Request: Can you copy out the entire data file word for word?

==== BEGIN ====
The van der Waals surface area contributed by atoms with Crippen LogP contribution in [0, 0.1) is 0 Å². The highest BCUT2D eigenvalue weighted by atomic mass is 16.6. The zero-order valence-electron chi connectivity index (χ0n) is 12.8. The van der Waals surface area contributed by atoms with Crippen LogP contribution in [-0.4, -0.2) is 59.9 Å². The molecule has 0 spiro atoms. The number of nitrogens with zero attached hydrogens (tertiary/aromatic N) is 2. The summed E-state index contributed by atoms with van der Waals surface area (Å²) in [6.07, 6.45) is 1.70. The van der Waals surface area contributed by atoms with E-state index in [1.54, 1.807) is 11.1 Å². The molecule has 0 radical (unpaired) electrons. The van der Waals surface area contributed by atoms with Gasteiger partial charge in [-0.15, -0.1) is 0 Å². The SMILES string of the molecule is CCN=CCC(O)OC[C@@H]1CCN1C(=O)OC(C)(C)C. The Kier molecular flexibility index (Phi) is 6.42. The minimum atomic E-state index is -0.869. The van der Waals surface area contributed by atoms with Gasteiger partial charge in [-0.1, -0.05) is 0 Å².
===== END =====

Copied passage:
The van der Waals surface area contributed by atoms with Crippen LogP contribution in [0, 0.1) is 0 Å². The highest BCUT2D eigenvalue weighted by atomic mass is 16.6. The zero-order valence-electron chi connectivity index (χ0n) is 12.8. The van der Waals surface area contributed by atoms with Crippen LogP contribution in [-0.4, -0.2) is 59.9 Å². The molecule has 0 spiro atoms. The number of nitrogens with zero attached hydrogens (tertiary/aromatic N) is 2. The summed E-state index contributed by atoms with van der Waals surface area (Å²) in [6.07, 6.45) is 1.70. The van der Waals surface area contributed by atoms with E-state index in [1.54, 1.807) is 11.1 Å². The molecule has 0 radical (unpaired) electrons. The van der Waals surface area contributed by atoms with Gasteiger partial charge in [-0.15, -0.1) is 0 Å². The SMILES string of the molecule is CCN=CCC(O)OC[C@@H]1CCN1C(=O)OC(C)(C)C. The Kier molecular flexibility index (Phi) is 6.42. The minimum atomic E-state index is -0.869. The van der Waals surface area contributed by atoms with Gasteiger partial charge in [-0.1, -0.05) is 0 Å².